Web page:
When you breakup, it can pull the rug literally from under your feet and trigger a range of emotions. Some people don't go through the 5-stages of the grieving process, but just quickly accept the end of a relationship and move on. But so many people find themselves feeling depressed.
This can be a heartbreaking time, and it's like you've been hit by a ton of bricks! But while sadness and a whole range of emotions are normal reactions after a breakup, it’s important to recognise the symptoms of depression.
Since symptoms of depression can range from mild to severe, it’s often difficult to know whether sadness and grief are a normal reaction to a breakup or a sign of something more serious like depression.
It’s okay to grieve the loss of a relationship as you begin the healing process. But this doesn’t suggest that every emotion you feel is a normal reaction. There are healthy and unhealthy symptoms of a breakup. Knowing the differences between these symptoms can help you determine whether you’re experiencing depression.
Healthy symptoms of a breakup may include:
anger and frustration
crying and sadness
loss of interest in activities
These symptoms are annoying. But if you’re experiencing a normal reaction to the breakup, your emotional state will improve little by little as you adjust to life without your partner. The amount of time it takes to heal varies for each person, so be patient.
Common symptoms of depression include:
loss of interest and lack of pleasure in normal everyday activities
a feeling of hopelessness or despondence associated with exhaustion or loss of energy
loss of concentration
feelings of indifference
Disinterest, discouragement, withdrawal and preoccupation.
The depressive becomes completely self-absorbed and feels no need for help from others. They feel others should change, not themselves.
Serious depression can lead to suicidal thoughts.
If you are experiencing depression, realise that it is a state of mind to which you retreat in order to escape the feeling of pressure, especially emotional pressure. After many years of careful observation, I have determined that most depressive people carry unresolved issues with opposite-sex parents. This explains why it is very common to blame their ex spouses for their depression. The resulting torment the ex went through was meant for the parent. By refusing to get help, you continue to feed the monstrous frame of mind a steady diet of bitterness and hatred that builds and increases the weight of the depression. This cloud of accumulated destructive thoughts and emotions becomes heavier and heavier.
The depth of emotional wounding determines the depth of the depression. Wounds of rejection, abandonment, humiliation, betrayal, or injustice set the stage for tremendous mental upheaval, especially if experienced in isolation. As young children, depressives had no one to talk to, to hear their questions and to share their anguish. If they do not learn to trust others, they will continue to withdraw and deny their desires.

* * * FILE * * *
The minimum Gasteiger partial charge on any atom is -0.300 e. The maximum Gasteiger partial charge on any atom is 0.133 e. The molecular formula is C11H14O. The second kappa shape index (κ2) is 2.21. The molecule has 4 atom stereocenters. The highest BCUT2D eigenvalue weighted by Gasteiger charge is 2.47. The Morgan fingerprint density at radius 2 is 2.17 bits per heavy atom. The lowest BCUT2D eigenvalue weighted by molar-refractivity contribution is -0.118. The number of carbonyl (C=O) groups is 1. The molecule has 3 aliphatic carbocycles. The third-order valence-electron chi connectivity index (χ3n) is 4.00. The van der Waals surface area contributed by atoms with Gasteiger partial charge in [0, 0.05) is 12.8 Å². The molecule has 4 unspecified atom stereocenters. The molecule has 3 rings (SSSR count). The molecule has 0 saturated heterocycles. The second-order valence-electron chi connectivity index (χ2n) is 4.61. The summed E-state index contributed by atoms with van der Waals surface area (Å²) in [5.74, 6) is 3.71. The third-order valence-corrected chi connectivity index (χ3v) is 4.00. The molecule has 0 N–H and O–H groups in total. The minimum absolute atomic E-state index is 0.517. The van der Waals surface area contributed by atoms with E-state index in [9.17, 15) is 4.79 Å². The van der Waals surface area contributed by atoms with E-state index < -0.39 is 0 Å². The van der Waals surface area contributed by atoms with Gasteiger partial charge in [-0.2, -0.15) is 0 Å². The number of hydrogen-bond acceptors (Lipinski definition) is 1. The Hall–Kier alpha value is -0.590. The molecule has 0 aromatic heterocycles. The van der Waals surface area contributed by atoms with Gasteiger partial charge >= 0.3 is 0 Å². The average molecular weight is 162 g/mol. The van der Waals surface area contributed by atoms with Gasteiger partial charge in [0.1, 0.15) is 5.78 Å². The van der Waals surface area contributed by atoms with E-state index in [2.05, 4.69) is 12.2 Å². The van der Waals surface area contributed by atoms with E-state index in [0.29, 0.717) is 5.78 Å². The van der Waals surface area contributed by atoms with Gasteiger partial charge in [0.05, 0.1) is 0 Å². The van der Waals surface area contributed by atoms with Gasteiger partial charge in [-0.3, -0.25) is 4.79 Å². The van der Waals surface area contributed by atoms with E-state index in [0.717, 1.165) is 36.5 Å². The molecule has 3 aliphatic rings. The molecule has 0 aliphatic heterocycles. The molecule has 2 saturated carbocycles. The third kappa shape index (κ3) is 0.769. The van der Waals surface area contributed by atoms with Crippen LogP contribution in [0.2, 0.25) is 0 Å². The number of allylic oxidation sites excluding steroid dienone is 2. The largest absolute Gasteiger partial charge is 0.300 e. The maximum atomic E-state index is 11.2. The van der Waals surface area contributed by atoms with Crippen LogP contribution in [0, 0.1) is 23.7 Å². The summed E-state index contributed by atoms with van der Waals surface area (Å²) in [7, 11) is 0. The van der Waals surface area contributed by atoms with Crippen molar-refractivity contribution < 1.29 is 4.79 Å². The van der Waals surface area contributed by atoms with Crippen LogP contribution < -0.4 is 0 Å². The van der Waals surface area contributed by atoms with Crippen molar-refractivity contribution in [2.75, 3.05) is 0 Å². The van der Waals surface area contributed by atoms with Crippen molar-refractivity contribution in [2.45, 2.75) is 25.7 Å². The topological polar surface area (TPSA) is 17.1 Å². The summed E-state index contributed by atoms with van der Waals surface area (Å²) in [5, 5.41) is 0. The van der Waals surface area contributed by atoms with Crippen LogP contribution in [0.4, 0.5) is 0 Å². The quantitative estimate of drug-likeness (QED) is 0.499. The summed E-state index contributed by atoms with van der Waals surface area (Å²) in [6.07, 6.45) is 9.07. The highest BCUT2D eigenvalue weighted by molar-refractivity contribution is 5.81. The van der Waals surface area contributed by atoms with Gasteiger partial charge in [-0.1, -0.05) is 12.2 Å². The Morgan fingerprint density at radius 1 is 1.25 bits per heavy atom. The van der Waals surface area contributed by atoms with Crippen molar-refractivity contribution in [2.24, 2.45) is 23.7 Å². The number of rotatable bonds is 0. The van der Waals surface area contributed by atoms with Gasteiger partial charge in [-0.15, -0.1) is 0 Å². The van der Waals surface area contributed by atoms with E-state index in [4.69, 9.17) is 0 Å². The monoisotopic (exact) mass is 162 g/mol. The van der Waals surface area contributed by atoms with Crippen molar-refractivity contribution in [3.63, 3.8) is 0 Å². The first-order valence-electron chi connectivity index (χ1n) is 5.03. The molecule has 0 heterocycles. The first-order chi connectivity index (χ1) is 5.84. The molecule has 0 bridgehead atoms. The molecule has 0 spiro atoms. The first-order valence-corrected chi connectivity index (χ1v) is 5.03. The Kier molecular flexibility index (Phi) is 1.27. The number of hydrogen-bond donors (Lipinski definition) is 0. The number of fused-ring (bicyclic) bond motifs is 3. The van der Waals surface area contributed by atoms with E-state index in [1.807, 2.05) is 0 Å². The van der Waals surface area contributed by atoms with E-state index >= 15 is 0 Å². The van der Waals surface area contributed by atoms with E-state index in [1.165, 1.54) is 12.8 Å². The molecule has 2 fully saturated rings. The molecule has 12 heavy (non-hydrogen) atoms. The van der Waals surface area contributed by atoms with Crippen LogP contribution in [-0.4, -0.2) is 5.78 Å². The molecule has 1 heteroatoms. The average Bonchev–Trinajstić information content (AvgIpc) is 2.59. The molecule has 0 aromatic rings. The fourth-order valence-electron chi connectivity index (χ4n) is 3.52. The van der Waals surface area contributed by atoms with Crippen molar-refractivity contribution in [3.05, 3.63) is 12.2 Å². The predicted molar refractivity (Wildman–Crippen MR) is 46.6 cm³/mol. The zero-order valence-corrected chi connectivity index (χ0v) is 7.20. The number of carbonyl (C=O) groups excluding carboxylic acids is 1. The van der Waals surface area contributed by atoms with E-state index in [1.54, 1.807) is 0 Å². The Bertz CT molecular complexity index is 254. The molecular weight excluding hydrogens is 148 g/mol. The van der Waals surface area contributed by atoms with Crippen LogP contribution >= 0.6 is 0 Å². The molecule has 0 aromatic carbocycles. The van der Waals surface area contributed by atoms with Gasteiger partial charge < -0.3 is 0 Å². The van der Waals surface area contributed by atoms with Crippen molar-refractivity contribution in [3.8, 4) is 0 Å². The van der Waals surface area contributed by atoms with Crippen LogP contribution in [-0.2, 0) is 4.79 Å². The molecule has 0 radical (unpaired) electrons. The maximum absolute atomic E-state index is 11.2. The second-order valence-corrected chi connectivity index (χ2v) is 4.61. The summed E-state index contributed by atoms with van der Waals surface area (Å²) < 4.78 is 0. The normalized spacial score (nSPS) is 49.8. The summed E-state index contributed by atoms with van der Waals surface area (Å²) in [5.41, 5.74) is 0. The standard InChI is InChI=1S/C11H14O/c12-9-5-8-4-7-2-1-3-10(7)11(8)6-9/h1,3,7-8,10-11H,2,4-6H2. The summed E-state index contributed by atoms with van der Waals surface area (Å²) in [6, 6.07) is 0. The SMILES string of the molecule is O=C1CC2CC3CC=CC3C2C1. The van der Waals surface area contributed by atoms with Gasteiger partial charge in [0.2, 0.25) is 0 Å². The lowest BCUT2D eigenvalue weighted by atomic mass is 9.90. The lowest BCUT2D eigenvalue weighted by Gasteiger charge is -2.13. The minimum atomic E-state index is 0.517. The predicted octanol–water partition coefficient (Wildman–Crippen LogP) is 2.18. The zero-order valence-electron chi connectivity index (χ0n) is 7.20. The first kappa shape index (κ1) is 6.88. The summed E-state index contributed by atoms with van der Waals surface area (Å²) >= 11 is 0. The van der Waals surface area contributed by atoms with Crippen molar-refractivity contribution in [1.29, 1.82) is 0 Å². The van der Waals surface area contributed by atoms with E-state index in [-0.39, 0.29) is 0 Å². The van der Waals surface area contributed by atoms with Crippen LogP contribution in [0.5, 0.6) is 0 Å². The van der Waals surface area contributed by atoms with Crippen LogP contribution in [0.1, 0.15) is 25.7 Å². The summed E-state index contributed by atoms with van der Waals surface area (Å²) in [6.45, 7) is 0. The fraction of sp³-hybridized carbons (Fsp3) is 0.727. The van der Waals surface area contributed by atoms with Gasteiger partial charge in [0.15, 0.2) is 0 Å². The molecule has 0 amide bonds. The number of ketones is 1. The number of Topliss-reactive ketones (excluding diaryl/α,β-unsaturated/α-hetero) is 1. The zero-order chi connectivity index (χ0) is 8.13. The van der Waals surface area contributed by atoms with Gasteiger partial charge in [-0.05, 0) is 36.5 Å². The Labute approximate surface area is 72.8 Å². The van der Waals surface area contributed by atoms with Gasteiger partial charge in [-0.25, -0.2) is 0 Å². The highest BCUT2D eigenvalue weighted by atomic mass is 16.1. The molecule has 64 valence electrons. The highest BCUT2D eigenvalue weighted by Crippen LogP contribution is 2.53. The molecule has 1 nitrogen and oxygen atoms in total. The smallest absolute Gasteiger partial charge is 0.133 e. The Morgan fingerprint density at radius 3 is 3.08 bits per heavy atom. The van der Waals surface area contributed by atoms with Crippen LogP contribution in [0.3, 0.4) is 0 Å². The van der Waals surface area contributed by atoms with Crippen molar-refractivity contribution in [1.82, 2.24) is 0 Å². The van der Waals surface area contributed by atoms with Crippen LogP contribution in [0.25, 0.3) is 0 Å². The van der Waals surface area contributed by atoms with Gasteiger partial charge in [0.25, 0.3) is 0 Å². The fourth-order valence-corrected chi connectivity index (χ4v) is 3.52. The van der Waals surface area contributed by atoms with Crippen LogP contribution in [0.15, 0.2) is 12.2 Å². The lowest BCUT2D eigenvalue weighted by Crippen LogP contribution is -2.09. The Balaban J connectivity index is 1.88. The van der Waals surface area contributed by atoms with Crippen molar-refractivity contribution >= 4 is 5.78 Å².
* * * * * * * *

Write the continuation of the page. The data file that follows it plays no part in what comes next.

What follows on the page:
Ways to cope with depression that don’t involve professional help include:
Exercise: Physical activity can strengthen your immune system and boost your energy. Exercise also increases your body’s production of endorphins, which can improve your mood. Aim for 30 minutes of physical activity at least three times a week.
Keep busy: Explore hobbies and keep your mind occupied. If you’re feeling depressed, read a book, go for a walk, or start a project around the house.
Get plenty of sleep: Getting plenty of rest can also improve your mental well-being and help you cope after a breakup.
Herbal and natural remedies: If you don’t want to take a prescription medication, ask your doctor about supplements used for depression, such as St. John’s wort, S-adenosylmethionine or SAMe, and omega-3 fatty acids in the form of fish oil. Some supplements can’t be combined with prescription medication, so consult your doctor beforehand. You can also explore alternative therapies for depression, such as acupuncture, massage therapy, and meditation.
You don’t have to go through this alone, so surround yourself with positive people who encourage you. If you’re feeling lonely or scared, call a loved one and make social plans.Avoid negative people who may judge or criticise you. This can worsen depression and make it harder for you to heal after a breakup.
You can also fight loneliness and depression after a breakup by cultivating new friendships and reconnecting with old friends. Get together with a few co-workers for a meal, or get involved in your community to meet new people. Join a club, take a class, or volunteer in your spare time.
Despite the rollercoaster ride of a breakup, it’s possible to heal and overcome mental anguish. The healing process varies for each person.
I love showing women who have come out of a relationship and who are feeling like they've been hit by a ton of bricks, how to feel stronger and more confident.
After working with hundreds of clients just like you, I know that you are seeking answers on what you can do to start feeling better, after feeling frustrated that life didn't work out as you planned, so you could either see this as a time of life falling apart or an opportunity to create a more meaningful and fulfilling life. I understand that the pain of heartbreak is real. It's not something to be minimised or trivialised or glossed over.